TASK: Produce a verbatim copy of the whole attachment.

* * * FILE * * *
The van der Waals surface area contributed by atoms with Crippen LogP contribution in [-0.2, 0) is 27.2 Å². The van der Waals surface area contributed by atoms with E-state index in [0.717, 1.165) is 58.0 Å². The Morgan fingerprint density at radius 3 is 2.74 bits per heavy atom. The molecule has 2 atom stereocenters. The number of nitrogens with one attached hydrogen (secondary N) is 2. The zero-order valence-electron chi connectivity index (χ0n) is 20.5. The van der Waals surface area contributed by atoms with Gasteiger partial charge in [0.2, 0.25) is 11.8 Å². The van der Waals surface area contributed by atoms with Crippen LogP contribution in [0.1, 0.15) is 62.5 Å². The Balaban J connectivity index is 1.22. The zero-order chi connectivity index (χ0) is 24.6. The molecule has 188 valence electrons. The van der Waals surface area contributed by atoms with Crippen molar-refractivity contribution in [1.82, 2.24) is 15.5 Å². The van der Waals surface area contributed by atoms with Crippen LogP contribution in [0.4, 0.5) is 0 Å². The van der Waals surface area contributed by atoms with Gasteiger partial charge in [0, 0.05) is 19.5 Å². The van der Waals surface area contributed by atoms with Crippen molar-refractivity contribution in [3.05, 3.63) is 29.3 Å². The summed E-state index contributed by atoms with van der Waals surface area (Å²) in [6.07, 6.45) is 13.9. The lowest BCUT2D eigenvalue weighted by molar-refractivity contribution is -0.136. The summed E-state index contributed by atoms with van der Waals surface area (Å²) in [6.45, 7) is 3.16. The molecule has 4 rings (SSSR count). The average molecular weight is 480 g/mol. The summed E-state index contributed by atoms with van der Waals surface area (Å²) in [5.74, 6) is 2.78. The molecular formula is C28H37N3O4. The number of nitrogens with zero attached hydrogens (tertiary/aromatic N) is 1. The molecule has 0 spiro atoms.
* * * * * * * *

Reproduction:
The van der Waals surface area contributed by atoms with Crippen LogP contribution in [-0.2, 0) is 27.2 Å². The van der Waals surface area contributed by atoms with E-state index in [0.717, 1.165) is 58.0 Å². The Morgan fingerprint density at radius 3 is 2.74 bits per heavy atom. The molecule has 2 atom stereocenters. The number of nitrogens with one attached hydrogen (secondary N) is 2. The zero-order valence-electron chi connectivity index (χ0n) is 20.5. The van der Waals surface area contributed by atoms with Gasteiger partial charge in [0.2, 0.25) is 11.8 Å². The van der Waals surface area contributed by atoms with Crippen LogP contribution in [0.1, 0.15) is 62.5 Å². The Balaban J connectivity index is 1.22. The zero-order chi connectivity index (χ0) is 24.6. The molecule has 188 valence electrons. The van der Waals surface area contributed by atoms with Crippen molar-refractivity contribution in [1.82, 2.24) is 15.5 Å². The van der Waals surface area contributed by atoms with Crippen LogP contribution in [0.4, 0.5) is 0 Å². The van der Waals surface area contributed by atoms with Gasteiger partial charge in [0, 0.05) is 19.5 Å². The van der Waals surface area contributed by atoms with Crippen molar-refractivity contribution in [3.05, 3.63) is 29.3 Å². The summed E-state index contributed by atoms with van der Waals surface area (Å²) in [6.07, 6.45) is 13.9. The lowest BCUT2D eigenvalue weighted by molar-refractivity contribution is -0.136. The summed E-state index contributed by atoms with van der Waals surface area (Å²) in [6.45, 7) is 3.16. The molecule has 4 rings (SSSR count). The average molecular weight is 480 g/mol. The summed E-state index contributed by atoms with van der Waals surface area (Å²) in [5.74, 6) is 2.78. The molecular formula is C28H37N3O4. The number of nitrogens with zero attached hydrogens (tertiary/aromatic N) is 1. The molecule has 0 spiro atoms.